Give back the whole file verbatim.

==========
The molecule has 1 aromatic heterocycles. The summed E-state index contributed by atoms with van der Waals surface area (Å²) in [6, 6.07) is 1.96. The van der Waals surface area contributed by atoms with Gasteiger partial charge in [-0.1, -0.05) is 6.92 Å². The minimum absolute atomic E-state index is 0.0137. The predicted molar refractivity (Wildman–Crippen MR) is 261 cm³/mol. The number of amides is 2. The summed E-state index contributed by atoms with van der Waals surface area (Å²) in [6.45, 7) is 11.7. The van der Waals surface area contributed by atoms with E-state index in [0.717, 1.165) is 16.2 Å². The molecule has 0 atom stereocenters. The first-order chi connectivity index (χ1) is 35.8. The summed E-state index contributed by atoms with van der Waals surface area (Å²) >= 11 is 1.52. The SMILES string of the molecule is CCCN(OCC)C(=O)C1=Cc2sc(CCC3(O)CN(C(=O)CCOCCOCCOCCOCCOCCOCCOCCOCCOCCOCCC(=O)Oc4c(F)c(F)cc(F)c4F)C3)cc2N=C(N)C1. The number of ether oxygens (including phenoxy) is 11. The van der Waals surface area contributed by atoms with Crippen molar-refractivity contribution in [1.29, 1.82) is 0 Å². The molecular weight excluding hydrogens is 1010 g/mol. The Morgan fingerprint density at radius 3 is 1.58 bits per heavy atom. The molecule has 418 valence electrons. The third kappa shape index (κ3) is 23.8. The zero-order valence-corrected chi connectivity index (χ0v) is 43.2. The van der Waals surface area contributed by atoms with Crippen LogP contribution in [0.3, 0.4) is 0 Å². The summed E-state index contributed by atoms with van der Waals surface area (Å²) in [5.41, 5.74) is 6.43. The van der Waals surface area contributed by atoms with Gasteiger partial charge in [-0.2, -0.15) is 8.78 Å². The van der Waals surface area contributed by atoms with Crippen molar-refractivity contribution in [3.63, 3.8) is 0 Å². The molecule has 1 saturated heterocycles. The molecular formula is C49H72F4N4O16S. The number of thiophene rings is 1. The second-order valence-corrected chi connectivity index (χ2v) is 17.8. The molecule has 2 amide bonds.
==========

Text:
The molecule has 1 aromatic heterocycles. The summed E-state index contributed by atoms with van der Waals surface area (Å²) in [6, 6.07) is 1.96. The van der Waals surface area contributed by atoms with Gasteiger partial charge in [-0.1, -0.05) is 6.92 Å². The minimum absolute atomic E-state index is 0.0137. The predicted molar refractivity (Wildman–Crippen MR) is 261 cm³/mol. The number of amides is 2. The summed E-state index contributed by atoms with van der Waals surface area (Å²) in [6.45, 7) is 11.7. The van der Waals surface area contributed by atoms with E-state index in [0.717, 1.165) is 16.2 Å². The molecule has 0 atom stereocenters. The first-order chi connectivity index (χ1) is 35.8. The summed E-state index contributed by atoms with van der Waals surface area (Å²) >= 11 is 1.52. The SMILES string of the molecule is CCCN(OCC)C(=O)C1=Cc2sc(CCC3(O)CN(C(=O)CCOCCOCCOCCOCCOCCOCCOCCOCCOCCOCCC(=O)Oc4c(F)c(F)cc(F)c4F)C3)cc2N=C(N)C1. The number of ether oxygens (including phenoxy) is 11. The van der Waals surface area contributed by atoms with Crippen molar-refractivity contribution in [1.29, 1.82) is 0 Å². The molecular weight excluding hydrogens is 1010 g/mol. The Morgan fingerprint density at radius 3 is 1.58 bits per heavy atom. The molecule has 418 valence electrons. The third kappa shape index (κ3) is 23.8. The zero-order valence-corrected chi connectivity index (χ0v) is 43.2. The van der Waals surface area contributed by atoms with Crippen LogP contribution in [0.3, 0.4) is 0 Å². The summed E-state index contributed by atoms with van der Waals surface area (Å²) in [5.41, 5.74) is 6.43. The van der Waals surface area contributed by atoms with Gasteiger partial charge in [-0.2, -0.15) is 8.78 Å². The van der Waals surface area contributed by atoms with Crippen molar-refractivity contribution in [3.63, 3.8) is 0 Å². The molecule has 1 saturated heterocycles. The molecular formula is C49H72F4N4O16S. The number of thiophene rings is 1. The second-order valence-corrected chi connectivity index (χ2v) is 17.8. The molecule has 2 amide bonds.